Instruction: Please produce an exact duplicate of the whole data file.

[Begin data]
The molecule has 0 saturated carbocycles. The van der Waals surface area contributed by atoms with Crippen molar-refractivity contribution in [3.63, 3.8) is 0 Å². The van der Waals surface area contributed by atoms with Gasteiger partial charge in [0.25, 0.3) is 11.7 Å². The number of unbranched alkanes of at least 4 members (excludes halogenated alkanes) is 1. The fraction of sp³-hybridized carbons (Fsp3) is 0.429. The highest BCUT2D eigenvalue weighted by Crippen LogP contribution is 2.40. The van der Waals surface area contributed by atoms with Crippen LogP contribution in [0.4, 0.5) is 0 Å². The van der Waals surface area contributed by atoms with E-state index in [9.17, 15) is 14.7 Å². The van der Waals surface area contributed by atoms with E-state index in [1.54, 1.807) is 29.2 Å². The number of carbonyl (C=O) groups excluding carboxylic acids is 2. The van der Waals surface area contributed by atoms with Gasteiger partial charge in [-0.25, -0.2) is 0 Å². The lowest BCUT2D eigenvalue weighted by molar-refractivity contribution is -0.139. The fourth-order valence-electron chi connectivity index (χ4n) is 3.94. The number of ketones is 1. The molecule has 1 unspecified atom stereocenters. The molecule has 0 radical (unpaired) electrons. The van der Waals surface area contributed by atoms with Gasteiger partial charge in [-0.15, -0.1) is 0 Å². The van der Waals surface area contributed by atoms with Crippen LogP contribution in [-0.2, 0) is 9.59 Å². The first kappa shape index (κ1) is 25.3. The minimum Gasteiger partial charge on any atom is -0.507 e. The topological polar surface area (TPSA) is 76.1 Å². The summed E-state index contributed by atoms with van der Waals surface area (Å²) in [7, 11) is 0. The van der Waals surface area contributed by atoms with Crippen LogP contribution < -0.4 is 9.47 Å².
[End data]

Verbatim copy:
The molecule has 0 saturated carbocycles. The van der Waals surface area contributed by atoms with Crippen molar-refractivity contribution in [3.63, 3.8) is 0 Å². The van der Waals surface area contributed by atoms with Gasteiger partial charge in [0.25, 0.3) is 11.7 Å². The number of unbranched alkanes of at least 4 members (excludes halogenated alkanes) is 1. The fraction of sp³-hybridized carbons (Fsp3) is 0.429. The highest BCUT2D eigenvalue weighted by Crippen LogP contribution is 2.40. The van der Waals surface area contributed by atoms with Crippen LogP contribution in [0.4, 0.5) is 0 Å². The van der Waals surface area contributed by atoms with E-state index in [9.17, 15) is 14.7 Å². The van der Waals surface area contributed by atoms with E-state index in [1.54, 1.807) is 29.2 Å². The number of carbonyl (C=O) groups excluding carboxylic acids is 2. The van der Waals surface area contributed by atoms with Gasteiger partial charge in [-0.25, -0.2) is 0 Å². The lowest BCUT2D eigenvalue weighted by molar-refractivity contribution is -0.139. The fourth-order valence-electron chi connectivity index (χ4n) is 3.94. The number of ketones is 1. The molecule has 1 unspecified atom stereocenters. The molecule has 0 radical (unpaired) electrons. The van der Waals surface area contributed by atoms with Gasteiger partial charge in [-0.15, -0.1) is 0 Å². The van der Waals surface area contributed by atoms with Crippen LogP contribution in [-0.2, 0) is 9.59 Å². The first kappa shape index (κ1) is 25.3. The minimum Gasteiger partial charge on any atom is -0.507 e. The topological polar surface area (TPSA) is 76.1 Å². The summed E-state index contributed by atoms with van der Waals surface area (Å²) in [7, 11) is 0. The van der Waals surface area contributed by atoms with Crippen LogP contribution < -0.4 is 9.47 Å².